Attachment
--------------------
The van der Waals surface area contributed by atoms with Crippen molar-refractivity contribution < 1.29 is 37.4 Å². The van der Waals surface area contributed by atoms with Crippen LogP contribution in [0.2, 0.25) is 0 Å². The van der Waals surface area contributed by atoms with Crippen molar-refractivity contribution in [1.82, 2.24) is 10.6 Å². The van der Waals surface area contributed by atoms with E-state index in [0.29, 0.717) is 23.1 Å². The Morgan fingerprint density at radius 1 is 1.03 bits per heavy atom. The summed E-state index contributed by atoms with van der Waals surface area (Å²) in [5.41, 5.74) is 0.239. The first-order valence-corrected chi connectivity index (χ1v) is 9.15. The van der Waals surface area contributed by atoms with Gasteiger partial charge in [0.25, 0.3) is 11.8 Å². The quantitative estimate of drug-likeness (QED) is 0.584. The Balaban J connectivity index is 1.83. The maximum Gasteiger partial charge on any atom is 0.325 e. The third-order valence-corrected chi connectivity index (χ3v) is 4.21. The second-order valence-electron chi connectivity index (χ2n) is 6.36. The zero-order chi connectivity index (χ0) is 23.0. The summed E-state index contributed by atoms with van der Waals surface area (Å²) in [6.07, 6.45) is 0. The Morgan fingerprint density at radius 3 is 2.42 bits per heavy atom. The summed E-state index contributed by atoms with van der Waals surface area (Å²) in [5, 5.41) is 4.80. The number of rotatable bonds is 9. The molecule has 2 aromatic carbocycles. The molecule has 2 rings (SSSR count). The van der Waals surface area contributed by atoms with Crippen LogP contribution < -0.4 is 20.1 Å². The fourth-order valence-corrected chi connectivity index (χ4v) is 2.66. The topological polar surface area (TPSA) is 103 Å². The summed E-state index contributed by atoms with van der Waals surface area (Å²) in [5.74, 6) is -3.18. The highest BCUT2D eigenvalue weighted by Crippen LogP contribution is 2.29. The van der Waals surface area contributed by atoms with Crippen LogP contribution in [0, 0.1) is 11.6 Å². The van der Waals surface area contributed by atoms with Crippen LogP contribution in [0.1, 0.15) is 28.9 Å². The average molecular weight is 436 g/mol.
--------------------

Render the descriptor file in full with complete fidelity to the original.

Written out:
The van der Waals surface area contributed by atoms with Crippen molar-refractivity contribution < 1.29 is 37.4 Å². The van der Waals surface area contributed by atoms with Crippen LogP contribution in [0.2, 0.25) is 0 Å². The van der Waals surface area contributed by atoms with Crippen molar-refractivity contribution in [1.82, 2.24) is 10.6 Å². The van der Waals surface area contributed by atoms with E-state index in [0.29, 0.717) is 23.1 Å². The Morgan fingerprint density at radius 1 is 1.03 bits per heavy atom. The summed E-state index contributed by atoms with van der Waals surface area (Å²) in [5.41, 5.74) is 0.239. The first-order valence-corrected chi connectivity index (χ1v) is 9.15. The van der Waals surface area contributed by atoms with Gasteiger partial charge in [0.25, 0.3) is 11.8 Å². The quantitative estimate of drug-likeness (QED) is 0.584. The Balaban J connectivity index is 1.83. The maximum Gasteiger partial charge on any atom is 0.325 e. The third-order valence-corrected chi connectivity index (χ3v) is 4.21. The second-order valence-electron chi connectivity index (χ2n) is 6.36. The zero-order chi connectivity index (χ0) is 23.0. The summed E-state index contributed by atoms with van der Waals surface area (Å²) in [6.07, 6.45) is 0. The Morgan fingerprint density at radius 3 is 2.42 bits per heavy atom. The summed E-state index contributed by atoms with van der Waals surface area (Å²) in [5, 5.41) is 4.80. The number of rotatable bonds is 9. The molecule has 2 aromatic carbocycles. The molecule has 2 rings (SSSR count). The van der Waals surface area contributed by atoms with Crippen LogP contribution < -0.4 is 20.1 Å². The fourth-order valence-corrected chi connectivity index (χ4v) is 2.66. The topological polar surface area (TPSA) is 103 Å². The summed E-state index contributed by atoms with van der Waals surface area (Å²) in [5.74, 6) is -3.18. The highest BCUT2D eigenvalue weighted by Crippen LogP contribution is 2.29. The van der Waals surface area contributed by atoms with Crippen LogP contribution in [0, 0.1) is 11.6 Å². The van der Waals surface area contributed by atoms with Crippen LogP contribution in [0.1, 0.15) is 28.9 Å². The average molecular weight is 436 g/mol.